There are several portfolio management techniques available to help diminish the risk presented by higher interest rates. If fact, when managing portfolio duration, yield curve positioning and security selection properly, rising interest rates can add value, particularly for short duration or held-to-maturity portfolios.
Though it is extremely difficult to predict with precision how quickly and to what extent interest rates will shift, we believe investors should resist moving all fixed income assets into an overnight fund for fear of losses. In overweighing your money market fund allocation, you are likely to substantially reduce portfolio yield as you give up the higher yields provided by bonds with longer maturities. Moreover, the loss in yield could be magnified if the pace of interest rate increases was slower and their magnitude less severe than predicted.
In our opinion, the key is to strike a logical balance between reduction in duration to protect principal and investment in higher yielding securities. An investor should assess his or her tolerance for potential unrealized market value losses and decide on a targeted portfolio duration. For example, a portfolio with a 12-month duration may stand to lose 1% of its value when rates move higher by 100 basis points. Once the targeted duration is established, an investor may then select investments that take advantage of the higher yields further out on the curve. It is important to note that when an investor holds a security to maturity, any unrealized losses will be erased as the bond approaches its final maturity date.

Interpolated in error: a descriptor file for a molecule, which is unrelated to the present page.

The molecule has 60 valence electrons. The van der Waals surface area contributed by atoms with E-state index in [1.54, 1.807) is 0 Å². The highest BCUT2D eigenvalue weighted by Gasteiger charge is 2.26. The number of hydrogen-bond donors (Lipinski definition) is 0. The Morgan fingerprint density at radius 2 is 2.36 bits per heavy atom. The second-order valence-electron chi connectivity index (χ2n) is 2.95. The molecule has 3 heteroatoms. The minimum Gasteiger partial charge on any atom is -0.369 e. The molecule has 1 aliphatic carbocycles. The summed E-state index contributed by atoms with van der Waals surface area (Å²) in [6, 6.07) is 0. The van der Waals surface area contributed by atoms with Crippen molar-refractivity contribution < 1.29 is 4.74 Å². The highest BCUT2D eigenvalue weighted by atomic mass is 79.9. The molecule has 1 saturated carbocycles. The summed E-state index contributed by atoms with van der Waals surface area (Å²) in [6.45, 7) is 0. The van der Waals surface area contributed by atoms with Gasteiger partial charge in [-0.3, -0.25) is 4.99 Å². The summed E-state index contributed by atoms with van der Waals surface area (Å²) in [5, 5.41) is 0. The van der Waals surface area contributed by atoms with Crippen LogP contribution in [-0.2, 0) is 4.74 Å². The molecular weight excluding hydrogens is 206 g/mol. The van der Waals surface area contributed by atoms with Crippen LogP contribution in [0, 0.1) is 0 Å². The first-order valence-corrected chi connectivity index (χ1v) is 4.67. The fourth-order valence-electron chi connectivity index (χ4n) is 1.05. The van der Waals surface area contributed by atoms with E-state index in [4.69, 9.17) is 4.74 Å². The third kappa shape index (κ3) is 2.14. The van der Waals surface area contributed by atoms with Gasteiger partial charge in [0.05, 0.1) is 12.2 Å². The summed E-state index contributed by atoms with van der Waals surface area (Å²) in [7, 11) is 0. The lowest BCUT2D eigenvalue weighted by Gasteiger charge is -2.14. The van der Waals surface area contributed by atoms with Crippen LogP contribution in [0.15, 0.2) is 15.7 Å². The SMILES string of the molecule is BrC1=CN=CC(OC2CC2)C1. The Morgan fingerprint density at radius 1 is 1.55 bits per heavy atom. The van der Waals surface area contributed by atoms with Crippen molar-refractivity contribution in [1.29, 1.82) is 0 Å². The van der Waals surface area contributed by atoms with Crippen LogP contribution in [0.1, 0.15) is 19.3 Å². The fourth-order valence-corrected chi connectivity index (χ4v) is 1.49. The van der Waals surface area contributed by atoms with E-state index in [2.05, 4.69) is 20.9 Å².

Yield Curve Positioning
When interest rates start to rise, not all bonds behave the same. Market expectations may cause yields on shorter bonds to rise more than longer bonds, or vice versa. An informed portfolio manager should be able to take advantage of the changing shape of the yield curve and increase the potential to achieve higher yields without changing the overall portfolio duration and its corresponding interest rate risk.
For example, a well-managed short-duration portfolio, with an appropriate structure of maturities, will allow for reinvestment opportunities as rates steadily rise. As individual bonds mature, the proceeds may then be used to invest at higher absolute yields. Alternatively, certain maturities along the curve may provide more incremental yield pick-up than bonds that are either shorter or longer. Lastly, a breakeven analysis of a money market fund yield can also provide valuable insight into which maturity buckets to utilize.
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